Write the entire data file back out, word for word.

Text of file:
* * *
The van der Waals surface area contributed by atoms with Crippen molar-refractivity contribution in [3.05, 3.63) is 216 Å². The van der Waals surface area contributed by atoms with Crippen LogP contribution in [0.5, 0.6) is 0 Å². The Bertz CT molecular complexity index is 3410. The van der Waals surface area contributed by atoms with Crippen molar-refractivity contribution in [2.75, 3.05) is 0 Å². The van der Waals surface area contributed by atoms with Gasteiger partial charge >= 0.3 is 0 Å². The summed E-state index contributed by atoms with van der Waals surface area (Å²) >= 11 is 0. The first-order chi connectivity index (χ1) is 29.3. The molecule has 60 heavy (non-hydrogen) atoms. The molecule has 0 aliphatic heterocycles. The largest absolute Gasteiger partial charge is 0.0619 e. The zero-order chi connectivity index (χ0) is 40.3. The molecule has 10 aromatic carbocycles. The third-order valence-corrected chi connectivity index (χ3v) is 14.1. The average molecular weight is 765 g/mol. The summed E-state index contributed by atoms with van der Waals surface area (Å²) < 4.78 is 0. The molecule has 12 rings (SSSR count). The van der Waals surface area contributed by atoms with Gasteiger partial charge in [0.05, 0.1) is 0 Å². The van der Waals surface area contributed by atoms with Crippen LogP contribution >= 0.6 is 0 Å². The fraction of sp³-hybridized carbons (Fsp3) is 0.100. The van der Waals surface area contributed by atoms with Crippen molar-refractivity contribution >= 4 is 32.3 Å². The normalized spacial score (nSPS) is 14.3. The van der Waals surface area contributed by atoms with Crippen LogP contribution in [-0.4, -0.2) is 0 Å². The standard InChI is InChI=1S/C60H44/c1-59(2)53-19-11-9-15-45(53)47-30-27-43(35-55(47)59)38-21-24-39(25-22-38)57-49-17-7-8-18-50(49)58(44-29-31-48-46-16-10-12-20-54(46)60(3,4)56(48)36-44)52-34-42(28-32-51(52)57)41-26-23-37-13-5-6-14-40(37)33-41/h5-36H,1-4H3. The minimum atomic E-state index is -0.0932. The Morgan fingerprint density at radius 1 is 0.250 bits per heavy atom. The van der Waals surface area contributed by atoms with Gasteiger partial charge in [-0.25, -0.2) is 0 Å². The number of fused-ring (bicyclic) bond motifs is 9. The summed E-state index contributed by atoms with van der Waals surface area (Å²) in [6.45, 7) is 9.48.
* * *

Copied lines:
The van der Waals surface area contributed by atoms with Crippen molar-refractivity contribution in [3.05, 3.63) is 216 Å². The van der Waals surface area contributed by atoms with Crippen LogP contribution in [0.5, 0.6) is 0 Å². The Bertz CT molecular complexity index is 3410. The van der Waals surface area contributed by atoms with Crippen molar-refractivity contribution in [2.75, 3.05) is 0 Å². The van der Waals surface area contributed by atoms with Gasteiger partial charge >= 0.3 is 0 Å². The summed E-state index contributed by atoms with van der Waals surface area (Å²) >= 11 is 0. The first-order chi connectivity index (χ1) is 29.3. The molecule has 60 heavy (non-hydrogen) atoms. The molecule has 0 aliphatic heterocycles. The largest absolute Gasteiger partial charge is 0.0619 e. The zero-order chi connectivity index (χ0) is 40.3. The molecule has 10 aromatic carbocycles. The third-order valence-corrected chi connectivity index (χ3v) is 14.1. The average molecular weight is 765 g/mol. The summed E-state index contributed by atoms with van der Waals surface area (Å²) < 4.78 is 0. The molecule has 12 rings (SSSR count). The van der Waals surface area contributed by atoms with Gasteiger partial charge in [0.05, 0.1) is 0 Å². The van der Waals surface area contributed by atoms with Crippen LogP contribution >= 0.6 is 0 Å². The fraction of sp³-hybridized carbons (Fsp3) is 0.100. The van der Waals surface area contributed by atoms with Crippen molar-refractivity contribution >= 4 is 32.3 Å². The normalized spacial score (nSPS) is 14.3. The van der Waals surface area contributed by atoms with Crippen LogP contribution in [-0.4, -0.2) is 0 Å². The standard InChI is InChI=1S/C60H44/c1-59(2)53-19-11-9-15-45(53)47-30-27-43(35-55(47)59)38-21-24-39(25-22-38)57-49-17-7-8-18-50(49)58(44-29-31-48-46-16-10-12-20-54(46)60(3,4)56(48)36-44)52-34-42(28-32-51(52)57)41-26-23-37-13-5-6-14-40(37)33-41/h5-36H,1-4H3. The minimum atomic E-state index is -0.0932. The Morgan fingerprint density at radius 1 is 0.250 bits per heavy atom. The van der Waals surface area contributed by atoms with Gasteiger partial charge in [-0.25, -0.2) is 0 Å². The number of fused-ring (bicyclic) bond motifs is 9. The summed E-state index contributed by atoms with van der Waals surface area (Å²) in [6.45, 7) is 9.48.